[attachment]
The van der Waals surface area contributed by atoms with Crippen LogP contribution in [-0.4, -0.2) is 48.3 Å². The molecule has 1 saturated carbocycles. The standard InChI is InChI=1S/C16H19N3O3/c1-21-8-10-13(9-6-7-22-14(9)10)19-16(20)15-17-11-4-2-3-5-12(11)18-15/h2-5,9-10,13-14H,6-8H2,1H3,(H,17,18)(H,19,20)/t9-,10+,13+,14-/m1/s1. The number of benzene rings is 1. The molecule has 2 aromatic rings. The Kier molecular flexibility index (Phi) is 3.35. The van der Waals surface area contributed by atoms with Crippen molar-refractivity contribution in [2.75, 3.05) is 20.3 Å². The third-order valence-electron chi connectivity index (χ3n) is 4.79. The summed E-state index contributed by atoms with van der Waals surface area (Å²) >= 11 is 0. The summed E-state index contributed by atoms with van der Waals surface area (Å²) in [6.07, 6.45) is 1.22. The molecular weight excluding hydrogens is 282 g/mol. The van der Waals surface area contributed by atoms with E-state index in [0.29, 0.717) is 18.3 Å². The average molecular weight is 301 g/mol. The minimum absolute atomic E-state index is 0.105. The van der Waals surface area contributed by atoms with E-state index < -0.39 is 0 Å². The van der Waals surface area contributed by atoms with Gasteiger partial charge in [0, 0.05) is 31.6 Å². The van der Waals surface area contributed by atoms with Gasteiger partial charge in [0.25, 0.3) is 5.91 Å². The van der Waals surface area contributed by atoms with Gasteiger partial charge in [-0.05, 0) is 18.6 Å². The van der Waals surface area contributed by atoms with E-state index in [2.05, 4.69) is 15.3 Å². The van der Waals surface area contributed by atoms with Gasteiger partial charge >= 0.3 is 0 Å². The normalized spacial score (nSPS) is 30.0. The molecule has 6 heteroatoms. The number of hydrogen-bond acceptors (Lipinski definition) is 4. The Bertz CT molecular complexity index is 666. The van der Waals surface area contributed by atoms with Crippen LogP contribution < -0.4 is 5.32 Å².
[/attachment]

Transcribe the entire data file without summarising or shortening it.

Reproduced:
The van der Waals surface area contributed by atoms with Crippen LogP contribution in [-0.4, -0.2) is 48.3 Å². The molecule has 1 saturated carbocycles. The standard InChI is InChI=1S/C16H19N3O3/c1-21-8-10-13(9-6-7-22-14(9)10)19-16(20)15-17-11-4-2-3-5-12(11)18-15/h2-5,9-10,13-14H,6-8H2,1H3,(H,17,18)(H,19,20)/t9-,10+,13+,14-/m1/s1. The number of benzene rings is 1. The molecule has 2 aromatic rings. The Kier molecular flexibility index (Phi) is 3.35. The van der Waals surface area contributed by atoms with Crippen molar-refractivity contribution in [2.75, 3.05) is 20.3 Å². The third-order valence-electron chi connectivity index (χ3n) is 4.79. The summed E-state index contributed by atoms with van der Waals surface area (Å²) >= 11 is 0. The summed E-state index contributed by atoms with van der Waals surface area (Å²) in [6.07, 6.45) is 1.22. The molecular weight excluding hydrogens is 282 g/mol. The van der Waals surface area contributed by atoms with E-state index in [0.29, 0.717) is 18.3 Å². The average molecular weight is 301 g/mol. The minimum absolute atomic E-state index is 0.105. The van der Waals surface area contributed by atoms with E-state index < -0.39 is 0 Å². The van der Waals surface area contributed by atoms with Gasteiger partial charge in [0, 0.05) is 31.6 Å². The van der Waals surface area contributed by atoms with Gasteiger partial charge in [0.25, 0.3) is 5.91 Å². The van der Waals surface area contributed by atoms with Gasteiger partial charge in [-0.05, 0) is 18.6 Å². The van der Waals surface area contributed by atoms with E-state index in [2.05, 4.69) is 15.3 Å². The van der Waals surface area contributed by atoms with Gasteiger partial charge >= 0.3 is 0 Å². The normalized spacial score (nSPS) is 30.0. The molecule has 6 heteroatoms. The number of hydrogen-bond acceptors (Lipinski definition) is 4. The Bertz CT molecular complexity index is 666. The van der Waals surface area contributed by atoms with Crippen LogP contribution < -0.4 is 5.32 Å².